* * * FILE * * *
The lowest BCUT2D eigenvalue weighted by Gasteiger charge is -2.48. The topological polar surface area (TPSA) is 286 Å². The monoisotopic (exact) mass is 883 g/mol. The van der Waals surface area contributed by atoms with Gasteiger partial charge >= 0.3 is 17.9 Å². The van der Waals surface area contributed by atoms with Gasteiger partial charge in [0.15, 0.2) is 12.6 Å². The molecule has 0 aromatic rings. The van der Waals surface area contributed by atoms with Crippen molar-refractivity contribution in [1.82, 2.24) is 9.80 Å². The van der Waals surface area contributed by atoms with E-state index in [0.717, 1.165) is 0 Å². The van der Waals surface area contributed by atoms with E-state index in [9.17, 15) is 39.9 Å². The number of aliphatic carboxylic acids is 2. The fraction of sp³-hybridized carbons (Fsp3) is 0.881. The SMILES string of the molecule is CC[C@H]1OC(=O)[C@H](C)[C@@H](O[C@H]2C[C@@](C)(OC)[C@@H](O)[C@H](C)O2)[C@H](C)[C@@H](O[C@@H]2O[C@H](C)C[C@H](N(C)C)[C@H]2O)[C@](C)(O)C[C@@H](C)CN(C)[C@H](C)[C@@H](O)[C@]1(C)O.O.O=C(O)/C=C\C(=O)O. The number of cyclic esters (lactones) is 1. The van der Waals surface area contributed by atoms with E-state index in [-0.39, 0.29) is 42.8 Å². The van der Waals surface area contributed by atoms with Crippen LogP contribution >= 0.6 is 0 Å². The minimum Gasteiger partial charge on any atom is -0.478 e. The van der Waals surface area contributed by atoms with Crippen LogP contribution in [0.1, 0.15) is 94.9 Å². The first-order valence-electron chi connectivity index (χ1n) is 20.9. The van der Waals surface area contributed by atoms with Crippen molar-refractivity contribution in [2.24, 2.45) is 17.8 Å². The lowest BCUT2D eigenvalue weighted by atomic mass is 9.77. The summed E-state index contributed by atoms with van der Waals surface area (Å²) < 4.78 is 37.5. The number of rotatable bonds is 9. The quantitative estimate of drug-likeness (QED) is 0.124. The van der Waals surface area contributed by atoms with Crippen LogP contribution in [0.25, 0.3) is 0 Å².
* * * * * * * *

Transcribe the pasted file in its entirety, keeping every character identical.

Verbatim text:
The lowest BCUT2D eigenvalue weighted by Gasteiger charge is -2.48. The topological polar surface area (TPSA) is 286 Å². The monoisotopic (exact) mass is 883 g/mol. The van der Waals surface area contributed by atoms with Gasteiger partial charge >= 0.3 is 17.9 Å². The van der Waals surface area contributed by atoms with Gasteiger partial charge in [0.15, 0.2) is 12.6 Å². The molecule has 0 aromatic rings. The van der Waals surface area contributed by atoms with Crippen molar-refractivity contribution in [1.82, 2.24) is 9.80 Å². The van der Waals surface area contributed by atoms with E-state index in [0.717, 1.165) is 0 Å². The van der Waals surface area contributed by atoms with E-state index in [9.17, 15) is 39.9 Å². The number of aliphatic carboxylic acids is 2. The fraction of sp³-hybridized carbons (Fsp3) is 0.881. The SMILES string of the molecule is CC[C@H]1OC(=O)[C@H](C)[C@@H](O[C@H]2C[C@@](C)(OC)[C@@H](O)[C@H](C)O2)[C@H](C)[C@@H](O[C@@H]2O[C@H](C)C[C@H](N(C)C)[C@H]2O)[C@](C)(O)C[C@@H](C)CN(C)[C@H](C)[C@@H](O)[C@]1(C)O.O.O=C(O)/C=C\C(=O)O. The number of cyclic esters (lactones) is 1. The van der Waals surface area contributed by atoms with E-state index in [-0.39, 0.29) is 42.8 Å². The van der Waals surface area contributed by atoms with Crippen LogP contribution >= 0.6 is 0 Å². The minimum Gasteiger partial charge on any atom is -0.478 e. The van der Waals surface area contributed by atoms with Crippen LogP contribution in [0.1, 0.15) is 94.9 Å². The first-order valence-electron chi connectivity index (χ1n) is 20.9. The van der Waals surface area contributed by atoms with Crippen molar-refractivity contribution in [2.24, 2.45) is 17.8 Å². The lowest BCUT2D eigenvalue weighted by atomic mass is 9.77. The summed E-state index contributed by atoms with van der Waals surface area (Å²) < 4.78 is 37.5. The number of rotatable bonds is 9. The quantitative estimate of drug-likeness (QED) is 0.124. The van der Waals surface area contributed by atoms with Crippen LogP contribution in [0.25, 0.3) is 0 Å².